But losing you also meant potentially saving my life.

   
I am sorry we couldn't be together forever, or at least longer. I miss you, though I'll be honest that most days I don't think too much about you.   My personality of "go big or go home" helped me decide to tell you goodbye and move forward.

I know I'll never be completely over you.  Cancer changes a person, inevitably and irrevocably.   Not having you is a constant reminder of what was, but I refuse to live steeped in regret and shame.  

My journey has been one of learning and listening.  Every time bad news arrived, I felt a new wave of spiritual warfare come over me.  But this time when I was told that having cancer meant possibly saying goodbye to you, I thought to myself, this isn't my first rodeo.  I've faced hard and scary times before, and every time I emerged victorious, stronger, and more confident.  

Cancer disrupted my life.  But it didn't defeat me.  My story, my journey, it continues.  And I have you to both blame and thank.   I have memories and a future.  I have hope.


Tuesday, October 10, 2017

Dear Sugar: Meet Dr. John DeGarmo, Foster Care Expert

Dear Sugar:

Let's just say this upfront.  I absolutely admire and respect foster parents.  They have one of the toughest jobs: advocating for children, (sometimes) fighting a broken system, and dealing with ever-changing rules and plans. That's why today, I wanted to bring you some foster care wisdom from Dr. John DeGarmo, a foster parent and fostering advocate.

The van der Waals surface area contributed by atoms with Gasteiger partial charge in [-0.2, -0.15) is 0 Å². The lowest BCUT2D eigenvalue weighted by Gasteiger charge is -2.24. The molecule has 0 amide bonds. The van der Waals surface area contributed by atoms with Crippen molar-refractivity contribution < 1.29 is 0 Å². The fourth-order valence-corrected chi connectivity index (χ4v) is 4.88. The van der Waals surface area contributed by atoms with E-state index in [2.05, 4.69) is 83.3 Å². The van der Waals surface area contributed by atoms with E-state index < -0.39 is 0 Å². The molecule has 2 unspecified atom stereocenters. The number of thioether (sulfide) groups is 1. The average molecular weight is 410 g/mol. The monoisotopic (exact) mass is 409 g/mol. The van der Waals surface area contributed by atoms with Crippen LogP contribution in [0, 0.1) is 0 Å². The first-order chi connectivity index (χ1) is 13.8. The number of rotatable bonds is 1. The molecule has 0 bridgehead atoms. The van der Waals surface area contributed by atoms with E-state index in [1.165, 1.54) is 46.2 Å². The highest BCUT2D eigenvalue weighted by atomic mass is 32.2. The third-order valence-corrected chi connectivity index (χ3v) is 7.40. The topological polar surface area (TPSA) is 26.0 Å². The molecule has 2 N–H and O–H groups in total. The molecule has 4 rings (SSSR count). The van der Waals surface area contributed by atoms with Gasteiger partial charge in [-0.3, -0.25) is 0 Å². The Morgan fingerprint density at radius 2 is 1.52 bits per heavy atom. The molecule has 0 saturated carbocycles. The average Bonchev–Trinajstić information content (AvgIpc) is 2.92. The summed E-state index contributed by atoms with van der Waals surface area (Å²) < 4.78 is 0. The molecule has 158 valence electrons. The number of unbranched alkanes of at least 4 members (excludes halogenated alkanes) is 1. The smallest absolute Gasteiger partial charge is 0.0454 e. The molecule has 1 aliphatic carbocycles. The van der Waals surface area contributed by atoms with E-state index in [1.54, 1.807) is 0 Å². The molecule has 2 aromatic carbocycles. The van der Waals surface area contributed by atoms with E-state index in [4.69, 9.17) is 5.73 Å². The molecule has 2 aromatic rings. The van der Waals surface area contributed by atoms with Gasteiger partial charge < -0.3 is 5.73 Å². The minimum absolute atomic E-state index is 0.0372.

Rachel:  Dr. John, you seem to do it ALL!   So my first question for you is, why?  Why make it your mission to educate others on foster care and adoption?  

Dr. John:  Before I was a foster parent, I held many of the same misconceptions that most in society have about all things foster care today.  Indeed, as the media continues to focus on the many negative stories about foster care, foster parents, and children in foster care, these misconceptions and negative stereotypes only increase.  I feel called to not only help children in foster care and foster parents, but also to help general society better understand the foster care system, as well as the many challenges children in care face on a daily basis, in a better fashion.

Rachel:  You and your wife have fostered many children.  I'm sure one thing you hear often (I do!) is that some people claim they could "never foster" because it would just be too hard.  I know some foster parents find this offensive.  I'd love to know how you respond when someone says this to you.